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What are the Characteristics of a Prokaryotic Cell?

Updated on August 28, 2019
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Clovis is a former kennel technician and foster parent for Albert’s Dog Lounge. She is pursuing a veterinary degree.

Straight to the Point

Biology can be a confusing subject, but it doesn't have to be. No need to overcomplicate an already complex and difficult topic! Here is a simple, easy to understand explanation of what the prokaryotic cell is and how it functions.

Prokaryotic Versus Eukaryotic

All living beings are made up of cells, and those cells are defined as being either prokaryotic or eukaryotic. The life that you see all around you, grass, trees, animals, and insects, are eukaryotic. Other life forms such as bacteria are referred to as prokaryotes.

The three domains of life are as follows:

  • Domain Eukarya
  • Domain Archaea
  • Domain Bacteria

Archaea also happens to fall under the prokaryotic cell category, but how are they different from bacteria? Well, normal bacteria are only able to survive in comfortable, sustainable conditions. Archaea is somewhat like a super-bacteria, it's able to survive in harsh conditions where most living beings could not.

They're also among the oldest living creatures on the planet, found near volcanoes in the deepest parts of the ocean where heat and moisture blend together.

Prokaryotes are Simple

When you're looking at a slide through a microscope or a photo, check for these characteristics:

  • A lack of cell wall
  • A lack of smaller organelles
  • DNA that is noticeably dense within a region

Since they aren't nearly as complex as the eukaryotic cell, you won't be able to see a prokaryote without a microscope.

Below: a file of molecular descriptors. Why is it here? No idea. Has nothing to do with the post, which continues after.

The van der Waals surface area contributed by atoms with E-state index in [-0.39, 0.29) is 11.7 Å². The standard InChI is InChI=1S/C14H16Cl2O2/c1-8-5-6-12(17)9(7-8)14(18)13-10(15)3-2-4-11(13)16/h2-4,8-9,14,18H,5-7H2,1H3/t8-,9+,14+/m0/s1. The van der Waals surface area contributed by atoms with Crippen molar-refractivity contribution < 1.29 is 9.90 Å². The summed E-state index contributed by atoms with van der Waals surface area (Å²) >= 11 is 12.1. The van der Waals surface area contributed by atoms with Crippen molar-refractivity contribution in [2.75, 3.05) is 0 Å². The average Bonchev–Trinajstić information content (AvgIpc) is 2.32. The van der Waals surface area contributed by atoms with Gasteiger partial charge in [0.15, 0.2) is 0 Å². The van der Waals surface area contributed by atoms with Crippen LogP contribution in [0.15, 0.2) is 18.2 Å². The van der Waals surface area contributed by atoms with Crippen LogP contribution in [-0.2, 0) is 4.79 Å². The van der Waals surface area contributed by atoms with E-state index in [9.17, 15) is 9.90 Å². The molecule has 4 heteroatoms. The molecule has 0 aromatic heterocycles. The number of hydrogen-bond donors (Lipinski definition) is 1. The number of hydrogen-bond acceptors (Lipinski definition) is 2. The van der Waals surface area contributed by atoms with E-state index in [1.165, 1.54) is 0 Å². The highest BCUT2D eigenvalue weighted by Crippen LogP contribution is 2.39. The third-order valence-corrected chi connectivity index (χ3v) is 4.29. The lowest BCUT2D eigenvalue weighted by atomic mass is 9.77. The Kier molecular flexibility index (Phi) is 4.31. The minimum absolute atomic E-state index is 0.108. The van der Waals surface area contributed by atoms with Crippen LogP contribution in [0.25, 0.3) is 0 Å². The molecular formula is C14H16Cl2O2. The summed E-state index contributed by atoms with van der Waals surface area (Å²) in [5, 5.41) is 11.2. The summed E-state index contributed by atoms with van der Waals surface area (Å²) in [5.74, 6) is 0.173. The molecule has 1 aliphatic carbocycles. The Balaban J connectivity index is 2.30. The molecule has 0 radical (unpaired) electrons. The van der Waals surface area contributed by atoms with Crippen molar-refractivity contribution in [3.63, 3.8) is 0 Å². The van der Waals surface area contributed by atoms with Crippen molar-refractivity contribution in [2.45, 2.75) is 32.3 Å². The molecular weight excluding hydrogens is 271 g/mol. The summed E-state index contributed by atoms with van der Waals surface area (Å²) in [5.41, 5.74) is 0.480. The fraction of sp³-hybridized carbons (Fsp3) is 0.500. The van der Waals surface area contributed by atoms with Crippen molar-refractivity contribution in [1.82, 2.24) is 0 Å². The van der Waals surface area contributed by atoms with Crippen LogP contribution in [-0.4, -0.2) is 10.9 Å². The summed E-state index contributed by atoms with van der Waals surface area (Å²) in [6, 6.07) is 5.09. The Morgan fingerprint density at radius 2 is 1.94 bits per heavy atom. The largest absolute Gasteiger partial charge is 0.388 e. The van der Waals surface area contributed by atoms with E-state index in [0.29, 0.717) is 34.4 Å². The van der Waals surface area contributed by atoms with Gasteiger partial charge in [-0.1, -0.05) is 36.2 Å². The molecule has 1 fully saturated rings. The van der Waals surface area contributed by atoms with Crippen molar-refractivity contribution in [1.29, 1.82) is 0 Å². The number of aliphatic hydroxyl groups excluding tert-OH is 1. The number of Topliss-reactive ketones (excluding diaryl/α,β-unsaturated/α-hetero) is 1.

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Are There Similarities?

While the two are quite unique from each other, they do contain some of the same elements. For starters, all cells have a substance called cytoplasm that works as a conduit and helps with movement. Both prokaryotes and eukaryotes contain DNA and ribosomes. If you aren't familiar with what they are, ribosomes are simply responsible for producing enzymes, or proteins. Without them, cells aren't able to remain functional.

Although prokaryotes don't contain cell walls, they do have cell membranes. It acts as a gatekeeper, deciding what goes in and what comes out.

Bacteria and Viruses

These single-celled organisms are all around us, some are good, and some can make us terribly ill. This is why it's so important to wash your hands, and avoid sharing food and drinks with others. Streptococcus, or strep throat is a highly contagious prokaryote and very painful if contracted.

On the other hand, viruses can also make us quite sick, and for long periods of time. However, viruses do not fall under either category. In fact, they aren't even considered living beings.


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    • Larry Slawson profile image

      Larry Slawson 

      19 months ago from North Carolina

      Good explanation, and very informative. Thank you for sharing!


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